The Politicus

Minerva @ Midnight: no let up in Russian disinformation

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Not very much has changed with the disinformation being generated by the usual external players.

For decades now, Russian security services have studied a concept called “reflexive control”—the science of how to get your enemies to make mistakes. To be successful, practitioners must first analyze their opponents deeply, to understand where they get their information and why they trust it; then they need to find ways of playing with those trusted sources, in order to insert errors and mistakes. This way of thinking has huge implications for the military; consider how a piece of incorrect information might get a general to make a mistake. But it works in politics too. The Russian security services have now studied us and worked out (it probably wasn’t very hard) that large numbers of Americans—not only Fox News pundits and OANN broadcasters but also members of Congress—are very happy to accept sensational information, however tainted, from any source that happens to provide it. As long as it suits their partisan frames, and as long as it can be used against their opponents, they don’t care who invented it or for what purpose.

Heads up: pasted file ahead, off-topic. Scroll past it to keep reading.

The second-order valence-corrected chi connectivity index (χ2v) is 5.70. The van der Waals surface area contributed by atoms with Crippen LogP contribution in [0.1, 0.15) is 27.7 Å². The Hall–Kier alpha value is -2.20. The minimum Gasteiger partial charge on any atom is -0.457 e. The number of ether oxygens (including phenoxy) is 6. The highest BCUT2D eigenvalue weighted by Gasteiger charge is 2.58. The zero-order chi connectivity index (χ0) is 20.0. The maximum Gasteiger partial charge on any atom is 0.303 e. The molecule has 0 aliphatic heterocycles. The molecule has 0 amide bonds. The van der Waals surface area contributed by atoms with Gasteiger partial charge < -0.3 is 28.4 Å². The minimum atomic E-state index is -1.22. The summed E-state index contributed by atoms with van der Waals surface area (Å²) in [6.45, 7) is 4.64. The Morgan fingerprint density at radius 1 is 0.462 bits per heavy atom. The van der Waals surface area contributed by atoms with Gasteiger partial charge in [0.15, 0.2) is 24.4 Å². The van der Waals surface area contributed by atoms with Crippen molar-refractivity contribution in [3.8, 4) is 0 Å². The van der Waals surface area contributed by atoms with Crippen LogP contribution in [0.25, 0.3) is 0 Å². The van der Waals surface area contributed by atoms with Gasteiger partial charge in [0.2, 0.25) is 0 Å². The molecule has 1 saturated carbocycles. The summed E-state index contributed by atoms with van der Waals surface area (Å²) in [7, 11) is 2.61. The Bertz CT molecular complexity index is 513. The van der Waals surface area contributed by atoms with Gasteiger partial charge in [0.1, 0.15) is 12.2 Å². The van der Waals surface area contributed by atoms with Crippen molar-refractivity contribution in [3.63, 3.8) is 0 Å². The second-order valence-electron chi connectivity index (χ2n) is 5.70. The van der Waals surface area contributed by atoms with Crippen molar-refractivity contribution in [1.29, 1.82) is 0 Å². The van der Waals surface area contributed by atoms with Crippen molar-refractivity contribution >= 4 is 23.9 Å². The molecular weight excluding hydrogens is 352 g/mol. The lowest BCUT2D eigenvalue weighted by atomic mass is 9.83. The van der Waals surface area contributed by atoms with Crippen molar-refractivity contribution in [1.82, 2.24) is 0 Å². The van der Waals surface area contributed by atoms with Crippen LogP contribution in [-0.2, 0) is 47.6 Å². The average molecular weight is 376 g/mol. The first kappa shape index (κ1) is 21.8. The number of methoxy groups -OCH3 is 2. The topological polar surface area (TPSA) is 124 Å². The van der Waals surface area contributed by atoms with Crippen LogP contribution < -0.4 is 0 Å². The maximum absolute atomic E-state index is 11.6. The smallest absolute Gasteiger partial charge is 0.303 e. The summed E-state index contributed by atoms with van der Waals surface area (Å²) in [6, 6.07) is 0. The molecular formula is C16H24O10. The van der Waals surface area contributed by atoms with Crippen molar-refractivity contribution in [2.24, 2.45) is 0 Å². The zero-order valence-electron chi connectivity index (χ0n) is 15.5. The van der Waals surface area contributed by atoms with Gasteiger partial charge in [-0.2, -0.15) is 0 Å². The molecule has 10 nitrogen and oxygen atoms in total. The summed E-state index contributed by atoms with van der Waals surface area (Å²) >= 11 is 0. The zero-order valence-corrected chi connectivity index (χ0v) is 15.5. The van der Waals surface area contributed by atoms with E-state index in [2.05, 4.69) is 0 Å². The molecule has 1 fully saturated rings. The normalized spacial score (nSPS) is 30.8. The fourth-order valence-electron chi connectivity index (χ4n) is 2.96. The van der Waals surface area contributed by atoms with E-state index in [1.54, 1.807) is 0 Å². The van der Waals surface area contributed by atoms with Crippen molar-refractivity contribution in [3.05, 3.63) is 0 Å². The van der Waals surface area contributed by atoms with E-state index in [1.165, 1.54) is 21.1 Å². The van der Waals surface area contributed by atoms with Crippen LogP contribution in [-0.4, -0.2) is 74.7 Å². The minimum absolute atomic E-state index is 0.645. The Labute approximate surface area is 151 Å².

As a result, supplying an edited audiotape or a piece of false evidence to one of the bottom-feeders of the information ecosystem is incredibly easy; after that, others will ensure that it rises up the food chain. Russian disinformation doesn’t succeed thanks to the genius of Russians; it succeeds thanks to the sharp partisanship of Americans. Russian disinformation works because Americans allow it to work—and because those same Americans don’t care anymore about the harm they do to their country.

From the March 2019 issue: Russian-style kleptocracy is infiltrating America

You can argue, of course, that these 2020 efforts don’t need to be taken so seriously, because they failed. Biden won. At least half the population did not believe the false accusations, or weren’t swayed by them. The Hunter Biden saga faded. But that misses the more insidious, longer-term effect of these kinds of games—or rather, the insidious, long-term effect of the behavior of the Americans who play them. Just because the Russian security services didn’t achieve their most important goal, the reelection of Donald Trump, doesn’t mean that they and their American partners didn’t do some collateral institutional damage along the way.

www.theatlantic.com/…